The scene of the children's escape from the monster, drifting with the current in their little skiff, as Pearl sings her curious song –
Once upon a time there was a pretty fly,
he had a wife this pretty fly
but one day she flew away, flew away.
She had two pretty children,
but one night those pretty children
flew away into the sky, into the moon.
– and the night creatures – the bullfrogs, the rabbits, the spiders – watch them, must be the most beautiful in American film.

And the film is very American, and strongly reminiscent of American art. The landscapes could have been painted by Grant Wood (American Gothic) or Thomas Hart Benton (Persephone). Some of the shots remind one particularly of Benton's lithographs. The boat scene has a spiritual connection with Edward Hicks' Peaceable Kingdom and the like. There's an image of the old woman, Rachel, rocking in a chair while holding a shotgun that must surely be a reference to Whistler's Mother. Laughton also emphasizes the link to American or Southern gothic through use of points and spires, the most memorable instance being the killing scene, when the violently steep cathedral ceiling echoes Powell's open stick-knife.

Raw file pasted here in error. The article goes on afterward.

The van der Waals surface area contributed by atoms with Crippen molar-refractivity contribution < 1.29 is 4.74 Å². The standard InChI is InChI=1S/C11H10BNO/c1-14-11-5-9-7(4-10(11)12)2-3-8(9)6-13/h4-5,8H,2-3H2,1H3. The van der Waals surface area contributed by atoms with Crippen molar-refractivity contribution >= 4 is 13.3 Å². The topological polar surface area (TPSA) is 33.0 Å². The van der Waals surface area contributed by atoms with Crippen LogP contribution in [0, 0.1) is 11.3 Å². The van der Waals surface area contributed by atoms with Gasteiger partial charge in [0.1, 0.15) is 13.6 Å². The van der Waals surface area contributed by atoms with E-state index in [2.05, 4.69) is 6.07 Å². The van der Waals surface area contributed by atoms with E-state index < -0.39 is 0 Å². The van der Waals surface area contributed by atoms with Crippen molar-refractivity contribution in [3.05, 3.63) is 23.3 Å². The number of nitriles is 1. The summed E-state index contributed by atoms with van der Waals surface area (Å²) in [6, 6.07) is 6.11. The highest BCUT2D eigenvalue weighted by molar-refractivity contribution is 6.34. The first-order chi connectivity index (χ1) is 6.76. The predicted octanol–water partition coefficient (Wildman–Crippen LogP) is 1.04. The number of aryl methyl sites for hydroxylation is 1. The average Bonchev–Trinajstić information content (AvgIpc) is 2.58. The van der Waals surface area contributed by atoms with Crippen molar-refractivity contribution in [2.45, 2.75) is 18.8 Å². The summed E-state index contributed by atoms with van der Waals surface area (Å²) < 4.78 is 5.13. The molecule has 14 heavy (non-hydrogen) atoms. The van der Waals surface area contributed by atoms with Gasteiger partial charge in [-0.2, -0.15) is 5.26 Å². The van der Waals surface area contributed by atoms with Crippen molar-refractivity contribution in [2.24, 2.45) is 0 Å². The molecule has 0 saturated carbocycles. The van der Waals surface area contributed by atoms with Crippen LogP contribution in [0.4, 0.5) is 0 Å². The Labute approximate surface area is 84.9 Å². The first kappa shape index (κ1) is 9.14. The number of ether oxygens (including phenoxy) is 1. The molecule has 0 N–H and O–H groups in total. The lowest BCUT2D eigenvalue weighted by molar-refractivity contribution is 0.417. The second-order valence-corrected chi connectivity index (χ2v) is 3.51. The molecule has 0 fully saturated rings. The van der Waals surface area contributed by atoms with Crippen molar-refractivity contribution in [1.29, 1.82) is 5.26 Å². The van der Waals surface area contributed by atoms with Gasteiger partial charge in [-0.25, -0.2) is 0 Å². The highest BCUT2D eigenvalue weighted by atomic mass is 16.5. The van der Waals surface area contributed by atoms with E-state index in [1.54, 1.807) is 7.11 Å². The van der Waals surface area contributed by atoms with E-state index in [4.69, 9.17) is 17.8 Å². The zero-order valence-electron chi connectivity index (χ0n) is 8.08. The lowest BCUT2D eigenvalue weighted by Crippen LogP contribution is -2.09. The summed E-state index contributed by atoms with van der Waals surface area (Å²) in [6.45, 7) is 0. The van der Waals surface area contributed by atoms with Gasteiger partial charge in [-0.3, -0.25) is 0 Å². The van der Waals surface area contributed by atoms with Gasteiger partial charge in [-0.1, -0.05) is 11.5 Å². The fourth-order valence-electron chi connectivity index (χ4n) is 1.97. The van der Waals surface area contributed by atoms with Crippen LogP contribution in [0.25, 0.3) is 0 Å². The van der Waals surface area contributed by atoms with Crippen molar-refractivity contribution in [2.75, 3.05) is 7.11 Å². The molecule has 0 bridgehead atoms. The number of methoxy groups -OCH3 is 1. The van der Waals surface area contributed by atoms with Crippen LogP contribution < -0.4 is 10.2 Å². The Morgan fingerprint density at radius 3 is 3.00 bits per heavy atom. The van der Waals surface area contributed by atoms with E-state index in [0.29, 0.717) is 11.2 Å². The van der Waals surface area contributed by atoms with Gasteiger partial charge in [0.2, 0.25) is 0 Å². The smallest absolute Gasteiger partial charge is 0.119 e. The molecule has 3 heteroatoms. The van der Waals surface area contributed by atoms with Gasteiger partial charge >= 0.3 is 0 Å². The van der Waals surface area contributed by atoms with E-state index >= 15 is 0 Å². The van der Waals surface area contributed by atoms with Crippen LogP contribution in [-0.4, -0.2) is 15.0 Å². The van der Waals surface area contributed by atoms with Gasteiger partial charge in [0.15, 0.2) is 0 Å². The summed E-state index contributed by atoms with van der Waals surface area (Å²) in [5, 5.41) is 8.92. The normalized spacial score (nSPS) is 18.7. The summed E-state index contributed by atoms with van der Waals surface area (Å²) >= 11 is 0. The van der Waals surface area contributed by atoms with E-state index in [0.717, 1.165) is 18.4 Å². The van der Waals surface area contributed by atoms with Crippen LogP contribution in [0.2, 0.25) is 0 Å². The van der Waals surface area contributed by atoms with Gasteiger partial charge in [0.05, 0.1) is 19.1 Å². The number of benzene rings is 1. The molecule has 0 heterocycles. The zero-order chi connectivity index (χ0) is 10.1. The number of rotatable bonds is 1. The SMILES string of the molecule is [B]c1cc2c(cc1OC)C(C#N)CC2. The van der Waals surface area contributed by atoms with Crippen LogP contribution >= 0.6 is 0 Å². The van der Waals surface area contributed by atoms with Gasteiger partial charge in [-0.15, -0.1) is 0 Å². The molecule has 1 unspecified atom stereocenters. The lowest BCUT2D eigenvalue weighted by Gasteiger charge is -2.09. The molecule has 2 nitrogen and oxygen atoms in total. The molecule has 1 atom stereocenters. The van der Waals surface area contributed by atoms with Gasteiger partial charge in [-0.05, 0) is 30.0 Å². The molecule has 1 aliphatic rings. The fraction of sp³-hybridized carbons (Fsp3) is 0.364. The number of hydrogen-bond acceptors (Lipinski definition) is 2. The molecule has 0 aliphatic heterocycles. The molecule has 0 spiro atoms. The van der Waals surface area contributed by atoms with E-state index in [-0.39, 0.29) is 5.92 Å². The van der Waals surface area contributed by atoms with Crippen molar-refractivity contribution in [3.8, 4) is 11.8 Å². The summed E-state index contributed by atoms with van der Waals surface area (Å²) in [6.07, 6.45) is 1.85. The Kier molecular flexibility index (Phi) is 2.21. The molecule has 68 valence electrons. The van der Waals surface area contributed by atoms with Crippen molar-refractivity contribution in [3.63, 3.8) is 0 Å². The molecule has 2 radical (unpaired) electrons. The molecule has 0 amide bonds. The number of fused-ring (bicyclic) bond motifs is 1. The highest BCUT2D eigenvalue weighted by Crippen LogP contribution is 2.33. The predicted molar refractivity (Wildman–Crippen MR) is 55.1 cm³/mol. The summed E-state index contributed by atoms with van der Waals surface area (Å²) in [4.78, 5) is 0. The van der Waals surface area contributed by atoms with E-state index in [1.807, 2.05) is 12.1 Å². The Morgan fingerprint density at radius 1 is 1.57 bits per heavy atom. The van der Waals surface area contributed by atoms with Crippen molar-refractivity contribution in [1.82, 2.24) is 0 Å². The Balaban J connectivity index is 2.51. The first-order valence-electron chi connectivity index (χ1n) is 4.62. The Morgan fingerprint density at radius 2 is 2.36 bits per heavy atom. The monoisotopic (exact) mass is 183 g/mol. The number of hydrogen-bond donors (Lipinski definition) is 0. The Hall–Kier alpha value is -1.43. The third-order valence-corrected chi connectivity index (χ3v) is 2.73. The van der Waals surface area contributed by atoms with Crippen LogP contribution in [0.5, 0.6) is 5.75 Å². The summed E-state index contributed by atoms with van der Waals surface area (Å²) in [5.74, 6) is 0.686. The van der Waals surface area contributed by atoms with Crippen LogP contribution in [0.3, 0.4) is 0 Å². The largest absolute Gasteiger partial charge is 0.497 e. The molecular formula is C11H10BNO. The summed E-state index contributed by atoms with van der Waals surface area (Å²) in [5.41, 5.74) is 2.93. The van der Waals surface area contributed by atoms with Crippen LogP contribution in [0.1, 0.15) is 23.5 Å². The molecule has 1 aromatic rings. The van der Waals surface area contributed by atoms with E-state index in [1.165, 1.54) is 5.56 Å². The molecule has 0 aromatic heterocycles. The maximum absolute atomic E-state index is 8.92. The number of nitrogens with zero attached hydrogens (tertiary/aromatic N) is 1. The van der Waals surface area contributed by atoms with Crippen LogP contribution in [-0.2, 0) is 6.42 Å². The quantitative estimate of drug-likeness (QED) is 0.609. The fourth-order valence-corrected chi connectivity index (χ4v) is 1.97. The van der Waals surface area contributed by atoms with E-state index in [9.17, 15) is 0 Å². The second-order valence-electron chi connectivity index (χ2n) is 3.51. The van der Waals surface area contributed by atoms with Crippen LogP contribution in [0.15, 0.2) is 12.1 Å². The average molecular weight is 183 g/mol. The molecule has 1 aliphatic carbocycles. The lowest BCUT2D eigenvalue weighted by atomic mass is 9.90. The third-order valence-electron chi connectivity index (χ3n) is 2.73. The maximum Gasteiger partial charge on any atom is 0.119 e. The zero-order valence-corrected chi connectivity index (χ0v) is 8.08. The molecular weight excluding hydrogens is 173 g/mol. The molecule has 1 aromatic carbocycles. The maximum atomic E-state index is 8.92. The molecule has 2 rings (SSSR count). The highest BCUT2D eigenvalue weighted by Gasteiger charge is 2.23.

As in Flannery O'Connor, the Bible is woven unapologetically  into the texture of the landscape. And there are no cheap, ham-fisted denunciations of religious hypocrisy here. Even the villain is complex, in his way. Because, as I said, he believes. He believes and he is a rank puritan, horrified and disgusted by sex. That is what defines him. In a revealing opening scene, he sits in the dark in a cabaret, watching a girl dance on the stage, meditating on killing her but reflecting that there are too many such in the world. He puts his hand in his coat pocket, and the blade of his stick-knife tears through the cloth; apparently, the original screenplay had it tearing through his pants pocket instead.

It's probably Robert Mitchum's most memorable role. He's delightfully creepy – Children! Childre-e-e-en? – and cruel, but also comically mawkish at times, capable of losing all dignity in an instant, driven by his sordid desires. The scene where Rachel shoots him after the cat attacks him and he runs, howling like a wounded animal, into the barn, is both terrifying and hilarious. And Lillian Gish is wonderful as Rachel. Her goodness and strength is a perfect contrast to Powell's perfidy.
I'm a strong tree with branches for many birds. I'm good for somethin' in this old world, and I know it, too.
I'm not sure I've been particularly coherent here, but that's where I'll stop. If you haven's seen this film, and you treasure the silence, beauty, and arresting strangeness that would-be fantasy-filmmakers seem incapable of producing in their films, then please watch The Night of the Hunter. I'll close with Rachel's words, spoken after she watched a barn owl pounce on a rabbit, bringing us full circle to the Chesterton quote up top:
It's a hard world for little things.

* Not actually Chesterton, though he said something similar.
** I find it difficult not to think of Sideshow Bob throughout the movie.